Rivers in the Sea: Can We Quantify Pigments in the Amazon and the Orinoco River Plumes from Space?
Coastal Zone Color Scanner (CZCS) images of the western tropical Atlantic (1979-1982) were combined into monthly mean surface pigment fields. These suggest that Amazon River water flows along northeastern South America directly toward the Caribbean sea early in the year. After June, however, the North Brazil Current is shunted eastward, carrying a large fraction of Amazon water into the North Equatorial Countercurrent (NECC). This eastward flow causes diminished flow through the Caribbean, which permits northwestward dispersal of Orinoco River water due to local Ekman forcing. The Orinoco plume crosses the Caribbean, leading to seasonal variation in surface salinity near Puerto Rico. At least 50% of the pigment concentration estimated in these plumes seems due to viable phytoplankton.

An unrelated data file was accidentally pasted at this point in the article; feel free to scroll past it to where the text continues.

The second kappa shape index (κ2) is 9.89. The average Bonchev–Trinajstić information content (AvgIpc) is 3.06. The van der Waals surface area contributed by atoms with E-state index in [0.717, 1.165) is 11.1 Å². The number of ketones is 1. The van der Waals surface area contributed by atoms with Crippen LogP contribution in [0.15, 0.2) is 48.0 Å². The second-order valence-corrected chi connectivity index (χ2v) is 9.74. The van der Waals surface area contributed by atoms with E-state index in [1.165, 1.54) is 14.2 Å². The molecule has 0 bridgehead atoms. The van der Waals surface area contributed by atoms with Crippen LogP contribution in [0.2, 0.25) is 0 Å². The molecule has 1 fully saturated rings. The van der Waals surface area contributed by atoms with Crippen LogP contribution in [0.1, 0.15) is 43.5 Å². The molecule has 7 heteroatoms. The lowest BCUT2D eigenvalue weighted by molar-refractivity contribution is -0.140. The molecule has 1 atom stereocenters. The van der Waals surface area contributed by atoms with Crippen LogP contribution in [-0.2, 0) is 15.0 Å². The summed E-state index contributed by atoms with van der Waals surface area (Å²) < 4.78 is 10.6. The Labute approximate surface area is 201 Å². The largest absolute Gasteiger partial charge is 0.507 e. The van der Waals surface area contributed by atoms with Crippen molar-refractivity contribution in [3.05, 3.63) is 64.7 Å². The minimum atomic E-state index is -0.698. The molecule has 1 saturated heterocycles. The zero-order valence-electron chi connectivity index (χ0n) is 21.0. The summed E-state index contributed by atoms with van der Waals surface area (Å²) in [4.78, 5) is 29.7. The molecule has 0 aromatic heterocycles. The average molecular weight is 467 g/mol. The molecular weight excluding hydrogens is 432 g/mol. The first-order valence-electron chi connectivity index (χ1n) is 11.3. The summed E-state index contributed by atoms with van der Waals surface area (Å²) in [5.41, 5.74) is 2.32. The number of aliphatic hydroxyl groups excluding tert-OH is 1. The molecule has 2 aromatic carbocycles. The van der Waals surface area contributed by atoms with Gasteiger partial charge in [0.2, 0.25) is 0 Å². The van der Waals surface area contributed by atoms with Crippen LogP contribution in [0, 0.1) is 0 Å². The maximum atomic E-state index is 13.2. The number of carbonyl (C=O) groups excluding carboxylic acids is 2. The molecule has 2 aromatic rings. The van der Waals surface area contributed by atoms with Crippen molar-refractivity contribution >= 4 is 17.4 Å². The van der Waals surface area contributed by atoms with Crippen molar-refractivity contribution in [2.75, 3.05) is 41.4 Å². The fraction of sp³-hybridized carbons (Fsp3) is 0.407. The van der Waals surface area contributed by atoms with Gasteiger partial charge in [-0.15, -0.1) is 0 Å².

Citation / Publisher Attribution
Digest - International Geoscience and Remote Sensing Symposium (IGARSS), v. 1, p. 339-342
Scholar Commons Citation
Muller-Karger, Frank E.; Walsh, John J.; Carder, Kendall L.; and Zika, G. Rod, "Rivers in the Sea: Can We Quantify Pigments in the Amazon and the Orinoco River Plumes from Space?" (1989). Marine Science Faculty Publications. 1202.